Bibliographical References

Beck, U. (1994). Risk society. Sage publications.


Burnham, J. (2013). Why sociologists abandoned the sick role concept. History Of The Human Sciences, 27(1), 70-87. https://doi.org/10.1177/0952695113507572


Byrne, D. (2012). UK Sociology and Quantitative Methods: Are We as Weak as They Think? Or Are They Barking up the Wrong Tree?. Sociology, 46(1), 13-24. https://doi.org/10.1177/0038038511419178


Habermas, J. (1984). The theory of communicative action. Polity Press.


Hardey, M. (1999). Doctor in the house: the Internet as a source of lay health knowledge and the challenge to expertise. Sociology Of Health &Amp; Illness, 21(6), 820-835. https://doi.org/10.1111/1467-9566.00185


HellÍn, T. (2002). The physician-patient relationship: recent developments and changes. Haemophilia, 8(3), 450-454. https://doi.org/10.1046/j.1365-2516.2002.00636.x


Korsch, B., & Negrete, V. (1972). Doctor-Patient Communication. Scientific American, 227(2), 66-74. https://doi.org/10.1038/scientificamerican0872-66


Morden, A., Jinks, C., & Ong, B. (2014). Understanding Help Seeking for Chronic Joint Pain. Qualitative Health Research, 24(7), 957-968. https://doi.org/10.1177/1049732314539853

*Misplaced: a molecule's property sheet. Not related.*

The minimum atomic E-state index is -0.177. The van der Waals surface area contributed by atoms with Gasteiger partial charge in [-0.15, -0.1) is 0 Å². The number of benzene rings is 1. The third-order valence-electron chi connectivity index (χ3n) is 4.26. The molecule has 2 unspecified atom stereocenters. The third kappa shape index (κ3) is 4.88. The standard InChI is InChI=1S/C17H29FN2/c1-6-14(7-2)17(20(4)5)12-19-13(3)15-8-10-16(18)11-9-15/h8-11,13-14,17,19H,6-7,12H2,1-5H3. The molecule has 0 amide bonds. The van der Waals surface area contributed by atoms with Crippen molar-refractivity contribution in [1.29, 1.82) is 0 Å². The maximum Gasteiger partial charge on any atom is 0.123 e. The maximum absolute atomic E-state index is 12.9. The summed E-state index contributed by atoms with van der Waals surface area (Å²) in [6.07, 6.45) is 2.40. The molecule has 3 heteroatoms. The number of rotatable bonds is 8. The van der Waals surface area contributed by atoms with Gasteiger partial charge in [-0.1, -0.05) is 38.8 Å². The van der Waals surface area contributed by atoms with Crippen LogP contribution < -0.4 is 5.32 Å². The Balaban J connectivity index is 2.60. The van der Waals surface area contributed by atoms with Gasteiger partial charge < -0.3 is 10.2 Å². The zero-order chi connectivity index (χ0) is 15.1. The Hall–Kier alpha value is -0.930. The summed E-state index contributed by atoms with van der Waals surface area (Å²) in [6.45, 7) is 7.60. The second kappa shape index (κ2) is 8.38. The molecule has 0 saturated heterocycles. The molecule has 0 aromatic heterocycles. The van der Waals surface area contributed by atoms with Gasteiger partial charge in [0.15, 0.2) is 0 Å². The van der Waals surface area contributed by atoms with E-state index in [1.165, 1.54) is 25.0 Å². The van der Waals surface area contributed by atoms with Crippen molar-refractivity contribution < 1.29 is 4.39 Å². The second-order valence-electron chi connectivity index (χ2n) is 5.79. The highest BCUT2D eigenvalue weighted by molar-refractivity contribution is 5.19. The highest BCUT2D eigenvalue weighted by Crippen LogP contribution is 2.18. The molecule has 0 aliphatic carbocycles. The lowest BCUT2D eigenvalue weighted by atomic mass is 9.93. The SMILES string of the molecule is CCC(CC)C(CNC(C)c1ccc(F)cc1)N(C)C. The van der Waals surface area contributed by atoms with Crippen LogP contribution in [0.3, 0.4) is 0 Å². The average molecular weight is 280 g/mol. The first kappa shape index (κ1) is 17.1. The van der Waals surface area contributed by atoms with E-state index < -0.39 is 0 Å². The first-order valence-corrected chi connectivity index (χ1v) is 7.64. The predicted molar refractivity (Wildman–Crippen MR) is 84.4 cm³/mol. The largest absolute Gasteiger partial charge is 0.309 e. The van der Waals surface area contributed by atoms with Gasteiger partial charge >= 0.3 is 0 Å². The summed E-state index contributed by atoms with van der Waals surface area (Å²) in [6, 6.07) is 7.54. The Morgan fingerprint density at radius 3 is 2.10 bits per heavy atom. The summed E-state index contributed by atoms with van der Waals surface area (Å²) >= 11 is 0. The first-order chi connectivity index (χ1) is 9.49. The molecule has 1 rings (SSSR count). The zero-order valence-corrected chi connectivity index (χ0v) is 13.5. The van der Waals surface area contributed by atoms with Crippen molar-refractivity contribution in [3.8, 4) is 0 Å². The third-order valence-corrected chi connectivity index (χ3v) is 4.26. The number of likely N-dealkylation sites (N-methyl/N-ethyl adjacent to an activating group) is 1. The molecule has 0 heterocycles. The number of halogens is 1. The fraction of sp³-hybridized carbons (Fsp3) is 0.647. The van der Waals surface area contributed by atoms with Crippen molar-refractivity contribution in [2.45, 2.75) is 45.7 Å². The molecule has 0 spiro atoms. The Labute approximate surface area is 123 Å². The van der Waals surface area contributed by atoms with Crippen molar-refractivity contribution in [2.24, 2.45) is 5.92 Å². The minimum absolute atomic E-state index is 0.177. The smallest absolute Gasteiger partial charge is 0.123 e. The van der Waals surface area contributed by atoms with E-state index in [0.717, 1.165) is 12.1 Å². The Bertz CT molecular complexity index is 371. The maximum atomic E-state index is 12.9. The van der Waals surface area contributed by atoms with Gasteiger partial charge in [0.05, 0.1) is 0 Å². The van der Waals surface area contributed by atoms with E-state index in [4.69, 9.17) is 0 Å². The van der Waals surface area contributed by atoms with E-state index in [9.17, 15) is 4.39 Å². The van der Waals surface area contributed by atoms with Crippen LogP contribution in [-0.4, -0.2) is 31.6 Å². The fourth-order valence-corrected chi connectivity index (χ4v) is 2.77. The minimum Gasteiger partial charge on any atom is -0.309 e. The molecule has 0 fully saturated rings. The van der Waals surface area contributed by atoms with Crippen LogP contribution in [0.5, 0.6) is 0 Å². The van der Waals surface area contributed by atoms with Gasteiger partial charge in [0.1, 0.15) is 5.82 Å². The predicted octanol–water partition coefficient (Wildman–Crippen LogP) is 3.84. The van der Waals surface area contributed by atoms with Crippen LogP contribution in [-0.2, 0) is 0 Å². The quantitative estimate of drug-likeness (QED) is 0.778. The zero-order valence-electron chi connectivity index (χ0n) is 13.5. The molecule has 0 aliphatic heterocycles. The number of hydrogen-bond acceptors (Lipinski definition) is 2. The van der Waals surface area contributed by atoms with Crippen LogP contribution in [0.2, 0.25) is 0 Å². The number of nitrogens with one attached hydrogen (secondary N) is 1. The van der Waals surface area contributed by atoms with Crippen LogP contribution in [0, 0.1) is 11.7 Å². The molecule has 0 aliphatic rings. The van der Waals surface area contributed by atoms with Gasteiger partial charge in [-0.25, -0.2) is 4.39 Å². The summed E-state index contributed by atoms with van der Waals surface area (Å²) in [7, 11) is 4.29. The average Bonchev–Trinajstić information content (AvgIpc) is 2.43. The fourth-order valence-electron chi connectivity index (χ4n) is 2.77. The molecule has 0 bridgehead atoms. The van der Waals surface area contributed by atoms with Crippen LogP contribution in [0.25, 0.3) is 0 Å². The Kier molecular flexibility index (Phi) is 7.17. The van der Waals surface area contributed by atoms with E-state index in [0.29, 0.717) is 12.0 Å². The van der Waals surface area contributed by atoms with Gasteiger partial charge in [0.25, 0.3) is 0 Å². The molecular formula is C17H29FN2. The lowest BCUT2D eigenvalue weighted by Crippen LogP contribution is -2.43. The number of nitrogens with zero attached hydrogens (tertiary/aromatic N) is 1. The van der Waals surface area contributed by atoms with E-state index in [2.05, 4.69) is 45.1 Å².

Parsons, T. (1951). Illness and the role of the physician: A sociological perspective. American Journal Of Orthopsychiatry, 21(3), 452-460. https://doi.org/10.1111/j.1939-0025.1951.tb00003.x


Varul, M. (2010). Talcott Parsons, the Sick Role and Chronic Illness. Body &Amp; Society, 16(2), 72-94. https://doi.org/10.1177/1357034x10364766


Young, J. (2004). Illness behaviour: a selective review and synthesis. Sociology Of Health And Illness, 26(1), 1-31. https://doi.org/10.1111/j.1467-9566.2004.00376.x



Visual References

Cover Image: BryanVectorArtist. (2020). A doctor and patient holding hands [Image]. Retrieved 17 October 2022, from https://cdna.artstation.com/p/marketplace/presentation_assets/000/360/628/large/file.jpg?1588310854.


Figure 1: zerocreatives. (2011). Two doctors standing by a patient in bed [Image]. Retrieved 17 October 2022, from https://www.westend61.de/en/imageView/ZEF006875/doctor-and-nurse-at-very-sick-patients-bed-in-hospital.


Figure 2: Outside In. (2021). Person using a laptop [Image]. Retrieved 17 October 2022, from https://outsidein.org/evisit/person-using-a-laptop/.


Figure 3: Green People. (2022). Two people holding hands in support [Image]. Retrieved 17 October 2022, from https://www.greenpeople.co.uk/blogs/the-health-hub/5-things-to-help-you-accept-your-chronic-illness.



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Bastien Poole